Sarah Morris, White Cube Bermondsey
The title for this show – Sarah’s first in six years – is, ‘Machines do not Make us into Machines,’ and the exhibition continues her fascination with a wide range of visual references, from American corporate identities and graphics, to GPS technologies, mapping and psychology. Her work explores systems of movement within the city, whether it be production, commuters, pedestrians, vehicles or currencies. If you’ve not heard of Sarah before, this’ll be a great introduction as the exhibition promises to also host her first ever sculpture. Expect plenty around networks, typologies, architecture and the city, especially examined through the use of colour and geometric abstraction. Runs to 30 June. Admission free.
Gerhard Richter: Overpainted Photographs, Gagosian Davies Street
Gerhard Richter has often explored the line between painting and photography and, since the mid-1980s, he has created more than 2,000 overpainted photographs. Gerhard began to produce these at the end of the working day by smearing some of the paint left on his squeegees (the large-scale spatulas with which he drags great volume of paint across the canvas to achieve his signature blur) onto photographs kept in this studio. This connects the photographic images, mostly snapshots taken by Gerhard himself, in a very immediate and physical way with his paintings. It’s only a small display but they bring an interesting insight into one of the more overlooked parts of the great man’s works. Closes 8 June. Admission free.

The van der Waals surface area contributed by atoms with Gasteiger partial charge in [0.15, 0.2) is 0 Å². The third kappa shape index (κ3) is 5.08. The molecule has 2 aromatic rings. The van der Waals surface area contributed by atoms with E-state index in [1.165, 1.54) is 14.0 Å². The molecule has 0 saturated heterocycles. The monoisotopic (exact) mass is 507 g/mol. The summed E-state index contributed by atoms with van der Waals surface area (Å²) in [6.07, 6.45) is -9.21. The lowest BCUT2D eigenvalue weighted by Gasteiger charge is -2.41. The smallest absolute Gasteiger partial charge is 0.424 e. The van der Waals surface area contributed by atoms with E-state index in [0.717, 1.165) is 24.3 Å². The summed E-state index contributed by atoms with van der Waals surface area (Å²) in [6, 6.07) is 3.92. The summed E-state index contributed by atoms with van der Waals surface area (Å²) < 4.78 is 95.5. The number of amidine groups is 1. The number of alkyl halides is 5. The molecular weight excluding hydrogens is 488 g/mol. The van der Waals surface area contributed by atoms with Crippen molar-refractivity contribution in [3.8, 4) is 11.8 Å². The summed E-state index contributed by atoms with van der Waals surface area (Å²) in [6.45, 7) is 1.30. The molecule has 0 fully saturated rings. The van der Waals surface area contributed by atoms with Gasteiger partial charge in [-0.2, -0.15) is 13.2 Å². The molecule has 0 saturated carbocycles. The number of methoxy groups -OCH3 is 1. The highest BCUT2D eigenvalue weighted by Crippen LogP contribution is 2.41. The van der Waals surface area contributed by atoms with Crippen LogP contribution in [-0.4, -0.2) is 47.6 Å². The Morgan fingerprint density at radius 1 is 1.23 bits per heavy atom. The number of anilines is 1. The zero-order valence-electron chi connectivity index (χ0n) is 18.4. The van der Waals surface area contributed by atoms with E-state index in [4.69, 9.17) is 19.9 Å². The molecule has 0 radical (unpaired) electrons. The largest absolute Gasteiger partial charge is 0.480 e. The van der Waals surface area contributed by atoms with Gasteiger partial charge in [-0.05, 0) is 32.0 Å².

Cy Twombly, BASTIAN
Remarkably, this display at the newly-opened BASTIAN gallery will be the first Twombly solo exhibition to take place in London since 2015. Now, I know Twombly can divide people, but I can’t really exclude this from the listings two of his most respected portfolios, Natural History I and II, are being shown as a complete set. Considered amongst the most significant and influential series’ in the artist’s trajectory, the works explore the relationship between natural and human history, and our relentless desire to classify, label and categorise the unknown. Runs to 15 June. Admission free.